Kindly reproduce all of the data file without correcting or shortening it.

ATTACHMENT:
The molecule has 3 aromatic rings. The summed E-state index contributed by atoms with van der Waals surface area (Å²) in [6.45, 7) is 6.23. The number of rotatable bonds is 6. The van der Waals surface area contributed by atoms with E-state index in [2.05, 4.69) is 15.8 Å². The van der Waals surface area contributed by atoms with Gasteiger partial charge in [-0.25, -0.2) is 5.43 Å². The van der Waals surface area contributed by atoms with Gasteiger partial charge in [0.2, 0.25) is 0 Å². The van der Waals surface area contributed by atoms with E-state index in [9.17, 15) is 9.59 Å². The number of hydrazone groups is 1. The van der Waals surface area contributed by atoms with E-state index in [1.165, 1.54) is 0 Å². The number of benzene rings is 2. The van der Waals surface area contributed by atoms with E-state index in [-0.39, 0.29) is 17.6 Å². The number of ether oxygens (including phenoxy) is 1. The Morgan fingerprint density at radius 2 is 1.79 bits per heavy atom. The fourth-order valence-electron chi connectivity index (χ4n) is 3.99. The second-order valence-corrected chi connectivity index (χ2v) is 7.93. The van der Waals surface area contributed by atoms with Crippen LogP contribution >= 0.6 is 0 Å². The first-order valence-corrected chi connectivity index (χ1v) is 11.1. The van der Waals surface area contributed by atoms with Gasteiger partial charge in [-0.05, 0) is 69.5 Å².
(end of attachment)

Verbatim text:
The molecule has 3 aromatic rings. The summed E-state index contributed by atoms with van der Waals surface area (Å²) in [6.45, 7) is 6.23. The number of rotatable bonds is 6. The van der Waals surface area contributed by atoms with E-state index in [2.05, 4.69) is 15.8 Å². The van der Waals surface area contributed by atoms with Gasteiger partial charge in [-0.25, -0.2) is 5.43 Å². The van der Waals surface area contributed by atoms with Gasteiger partial charge in [0.2, 0.25) is 0 Å². The van der Waals surface area contributed by atoms with E-state index in [9.17, 15) is 9.59 Å². The number of hydrazone groups is 1. The van der Waals surface area contributed by atoms with E-state index in [1.165, 1.54) is 0 Å². The number of benzene rings is 2. The van der Waals surface area contributed by atoms with E-state index in [-0.39, 0.29) is 17.6 Å². The number of ether oxygens (including phenoxy) is 1. The Morgan fingerprint density at radius 2 is 1.79 bits per heavy atom. The fourth-order valence-electron chi connectivity index (χ4n) is 3.99. The second-order valence-corrected chi connectivity index (χ2v) is 7.93. The van der Waals surface area contributed by atoms with Crippen LogP contribution >= 0.6 is 0 Å². The first-order valence-corrected chi connectivity index (χ1v) is 11.1. The van der Waals surface area contributed by atoms with Gasteiger partial charge in [-0.05, 0) is 69.5 Å².